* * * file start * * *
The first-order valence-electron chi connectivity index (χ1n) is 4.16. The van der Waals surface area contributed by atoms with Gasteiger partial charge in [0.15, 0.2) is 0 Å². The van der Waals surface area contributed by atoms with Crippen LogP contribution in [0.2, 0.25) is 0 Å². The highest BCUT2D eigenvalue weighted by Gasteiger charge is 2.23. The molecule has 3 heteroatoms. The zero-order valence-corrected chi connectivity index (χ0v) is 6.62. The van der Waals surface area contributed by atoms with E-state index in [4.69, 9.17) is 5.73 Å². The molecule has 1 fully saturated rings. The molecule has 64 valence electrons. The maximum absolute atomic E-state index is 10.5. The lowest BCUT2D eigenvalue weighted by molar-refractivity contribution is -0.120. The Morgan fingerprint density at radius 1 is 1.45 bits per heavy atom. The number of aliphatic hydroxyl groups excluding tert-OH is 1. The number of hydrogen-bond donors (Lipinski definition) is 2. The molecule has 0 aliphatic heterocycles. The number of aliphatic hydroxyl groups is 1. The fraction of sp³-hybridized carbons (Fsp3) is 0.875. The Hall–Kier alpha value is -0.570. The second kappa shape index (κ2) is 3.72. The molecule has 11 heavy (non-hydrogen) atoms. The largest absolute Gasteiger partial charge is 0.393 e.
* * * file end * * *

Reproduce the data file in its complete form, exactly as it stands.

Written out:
The first-order valence-electron chi connectivity index (χ1n) is 4.16. The van der Waals surface area contributed by atoms with Gasteiger partial charge in [0.15, 0.2) is 0 Å². The van der Waals surface area contributed by atoms with Crippen LogP contribution in [0.2, 0.25) is 0 Å². The highest BCUT2D eigenvalue weighted by Gasteiger charge is 2.23. The molecule has 3 heteroatoms. The zero-order valence-corrected chi connectivity index (χ0v) is 6.62. The van der Waals surface area contributed by atoms with E-state index in [4.69, 9.17) is 5.73 Å². The molecule has 1 fully saturated rings. The molecule has 64 valence electrons. The maximum absolute atomic E-state index is 10.5. The lowest BCUT2D eigenvalue weighted by molar-refractivity contribution is -0.120. The Morgan fingerprint density at radius 1 is 1.45 bits per heavy atom. The number of aliphatic hydroxyl groups excluding tert-OH is 1. The number of hydrogen-bond donors (Lipinski definition) is 2. The molecule has 0 aliphatic heterocycles. The number of aliphatic hydroxyl groups is 1. The fraction of sp³-hybridized carbons (Fsp3) is 0.875. The Hall–Kier alpha value is -0.570. The second kappa shape index (κ2) is 3.72. The molecule has 11 heavy (non-hydrogen) atoms. The largest absolute Gasteiger partial charge is 0.393 e.